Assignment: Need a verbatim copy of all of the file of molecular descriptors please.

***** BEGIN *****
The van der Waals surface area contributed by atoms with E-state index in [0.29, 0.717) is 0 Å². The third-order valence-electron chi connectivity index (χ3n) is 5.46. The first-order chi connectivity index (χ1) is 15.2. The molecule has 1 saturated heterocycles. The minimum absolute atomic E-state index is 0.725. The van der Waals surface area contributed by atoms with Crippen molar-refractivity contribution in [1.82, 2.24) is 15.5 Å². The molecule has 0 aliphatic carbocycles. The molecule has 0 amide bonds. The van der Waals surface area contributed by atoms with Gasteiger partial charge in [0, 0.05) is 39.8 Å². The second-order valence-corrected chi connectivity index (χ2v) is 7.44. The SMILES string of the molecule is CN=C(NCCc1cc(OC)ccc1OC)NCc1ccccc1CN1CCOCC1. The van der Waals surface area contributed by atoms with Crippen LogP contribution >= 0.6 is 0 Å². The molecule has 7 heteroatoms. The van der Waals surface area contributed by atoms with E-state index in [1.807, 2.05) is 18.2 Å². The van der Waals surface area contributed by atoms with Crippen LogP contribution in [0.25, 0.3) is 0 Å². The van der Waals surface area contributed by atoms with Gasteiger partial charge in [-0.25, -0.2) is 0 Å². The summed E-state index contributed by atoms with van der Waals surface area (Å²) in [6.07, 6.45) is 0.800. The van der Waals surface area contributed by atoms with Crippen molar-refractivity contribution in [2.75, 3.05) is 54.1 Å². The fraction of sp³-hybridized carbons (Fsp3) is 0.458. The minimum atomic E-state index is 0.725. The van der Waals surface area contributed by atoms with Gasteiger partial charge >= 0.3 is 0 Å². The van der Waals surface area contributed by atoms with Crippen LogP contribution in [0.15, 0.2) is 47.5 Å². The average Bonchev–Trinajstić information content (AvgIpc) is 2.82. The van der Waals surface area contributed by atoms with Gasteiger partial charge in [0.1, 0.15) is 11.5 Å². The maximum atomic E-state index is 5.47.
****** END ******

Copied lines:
The van der Waals surface area contributed by atoms with E-state index in [0.29, 0.717) is 0 Å². The third-order valence-electron chi connectivity index (χ3n) is 5.46. The first-order chi connectivity index (χ1) is 15.2. The molecule has 1 saturated heterocycles. The minimum absolute atomic E-state index is 0.725. The van der Waals surface area contributed by atoms with Crippen molar-refractivity contribution in [1.82, 2.24) is 15.5 Å². The molecule has 0 aliphatic carbocycles. The molecule has 0 amide bonds. The van der Waals surface area contributed by atoms with Gasteiger partial charge in [0, 0.05) is 39.8 Å². The second-order valence-corrected chi connectivity index (χ2v) is 7.44. The SMILES string of the molecule is CN=C(NCCc1cc(OC)ccc1OC)NCc1ccccc1CN1CCOCC1. The van der Waals surface area contributed by atoms with Crippen LogP contribution >= 0.6 is 0 Å². The molecule has 7 heteroatoms. The van der Waals surface area contributed by atoms with E-state index in [1.807, 2.05) is 18.2 Å². The van der Waals surface area contributed by atoms with Crippen LogP contribution in [0.25, 0.3) is 0 Å². The van der Waals surface area contributed by atoms with Gasteiger partial charge in [-0.25, -0.2) is 0 Å². The summed E-state index contributed by atoms with van der Waals surface area (Å²) in [6.07, 6.45) is 0.800. The van der Waals surface area contributed by atoms with Crippen molar-refractivity contribution in [2.75, 3.05) is 54.1 Å². The fraction of sp³-hybridized carbons (Fsp3) is 0.458. The minimum atomic E-state index is 0.725. The van der Waals surface area contributed by atoms with Gasteiger partial charge >= 0.3 is 0 Å². The van der Waals surface area contributed by atoms with Crippen LogP contribution in [0.15, 0.2) is 47.5 Å². The average Bonchev–Trinajstić information content (AvgIpc) is 2.82. The van der Waals surface area contributed by atoms with Gasteiger partial charge in [0.1, 0.15) is 11.5 Å². The maximum atomic E-state index is 5.47.